V-Vocal has been compared unfavorably to other "vocal editor" software such as the better known Melodyne or Antares Autotune, but it is actually a very capable tool when used judiciously.

V-Vocal still works in SONAR X3, although due to a change in company ownership, it is no longer part of the SONAR installation. However, if you have previous versions of SONAR installed, V-Vocal will be available. In fact, in my opinion, ironically V-Vocal works better in X3 than in any previous version of SONAR.

However, some quirks remain, and one of them is the default values used for several of the editing parameters. I'm always having to remember to adjust the FORMANT parameter in particular, every time the V-Vocal window is launched.

These default values can be changed, though, through some careful editing of an arcane .INI file. All credit for this hack goes to Tom Parker for this post on the SONAR user forum in December 2006.

I'm going to copy the instructions here for quick access, and in case the post is removed from the forum or lost in the cloud:

1. First, make a backup copy of the file C:\Program Files\Cakewalk\Shared Dxi\Vvocal\Skin\VVocal.INI

2. Then edit the original VVocal.INI file

3. Starting at line 130 you'll see a section "Display 8 ( Formant Control )".
   There are 3 values (on 2 lines) that need to be changed.
   Recommended: Change them all from 100 to 0:

   a) Ctrl181 3rd value (Value if you double click in the "PITCH FOLLOW" graphic dial center)
   b) Ctrl181 17th value (Initial value for the graphic dial)
   c) Ctrl183 17th value (The critical Initial value; this will be displayed in the box below the dial)

4. Save the changes, and re-start SONAR.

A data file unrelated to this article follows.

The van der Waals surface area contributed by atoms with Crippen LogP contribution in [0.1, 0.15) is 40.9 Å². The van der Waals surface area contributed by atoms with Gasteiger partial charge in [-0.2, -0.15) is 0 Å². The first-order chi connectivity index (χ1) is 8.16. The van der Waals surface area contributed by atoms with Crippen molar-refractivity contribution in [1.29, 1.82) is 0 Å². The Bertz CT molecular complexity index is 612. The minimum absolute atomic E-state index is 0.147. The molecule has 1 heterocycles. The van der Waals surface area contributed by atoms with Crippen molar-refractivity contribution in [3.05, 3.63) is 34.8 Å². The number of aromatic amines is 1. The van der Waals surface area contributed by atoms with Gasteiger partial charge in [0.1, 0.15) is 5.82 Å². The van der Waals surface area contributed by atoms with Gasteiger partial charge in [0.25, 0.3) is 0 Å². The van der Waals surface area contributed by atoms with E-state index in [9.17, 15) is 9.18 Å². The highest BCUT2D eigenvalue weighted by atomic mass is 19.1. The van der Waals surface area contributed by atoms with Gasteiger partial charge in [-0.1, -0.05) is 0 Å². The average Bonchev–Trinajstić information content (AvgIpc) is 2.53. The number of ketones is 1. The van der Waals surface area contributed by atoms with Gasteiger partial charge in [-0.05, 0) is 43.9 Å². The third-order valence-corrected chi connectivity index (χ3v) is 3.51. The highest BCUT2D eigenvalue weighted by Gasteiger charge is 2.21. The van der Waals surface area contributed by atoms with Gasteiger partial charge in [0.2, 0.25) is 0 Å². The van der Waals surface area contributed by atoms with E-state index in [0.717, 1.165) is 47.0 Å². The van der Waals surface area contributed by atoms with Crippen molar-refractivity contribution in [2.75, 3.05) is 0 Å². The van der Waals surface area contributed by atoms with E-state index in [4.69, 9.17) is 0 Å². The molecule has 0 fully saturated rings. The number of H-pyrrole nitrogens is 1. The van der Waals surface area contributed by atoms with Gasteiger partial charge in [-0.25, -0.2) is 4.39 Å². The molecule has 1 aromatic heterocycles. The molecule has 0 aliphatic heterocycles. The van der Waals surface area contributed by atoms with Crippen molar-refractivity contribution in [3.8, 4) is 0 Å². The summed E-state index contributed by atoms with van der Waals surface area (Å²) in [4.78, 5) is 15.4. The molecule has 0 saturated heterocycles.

October Rumblings

October's To-Do List:

  • [X] Finish Album #1
  • [X] Refresh blog theme
  • [X] Establish facebook and youtube presence
  • [  ] Send CD master to manufacturing
  • [  ] Prepare album-specific web site pages

...the month is only half over. There's still time.

August Blues

Mastering on all tracks finished so far is going well. I've identified a few problems with the mixes - not many - and addressed them, so that's good.

Slaying the Dragon is almost completed, instrumentally, but the lyrics are giving me pause. So I'm currently playing a kaoroke mix in my car and singing along and it's taking me somewhere slightly different than from where I started. So, there's some on-going work to do here.

I've completed the album cover artwork. It's getting really close!

July Update

I've finished the instrument tracking for Slaying the Dragon, including figuring out the solo section. Downside: I currently hate this tune, I'm hearing it in my sleep for crying out loud. I need an earworm pill.

I've decided to re-do the vocals, the guide vox just ain't good enough, and I have some ideas for tweaking the lyrics.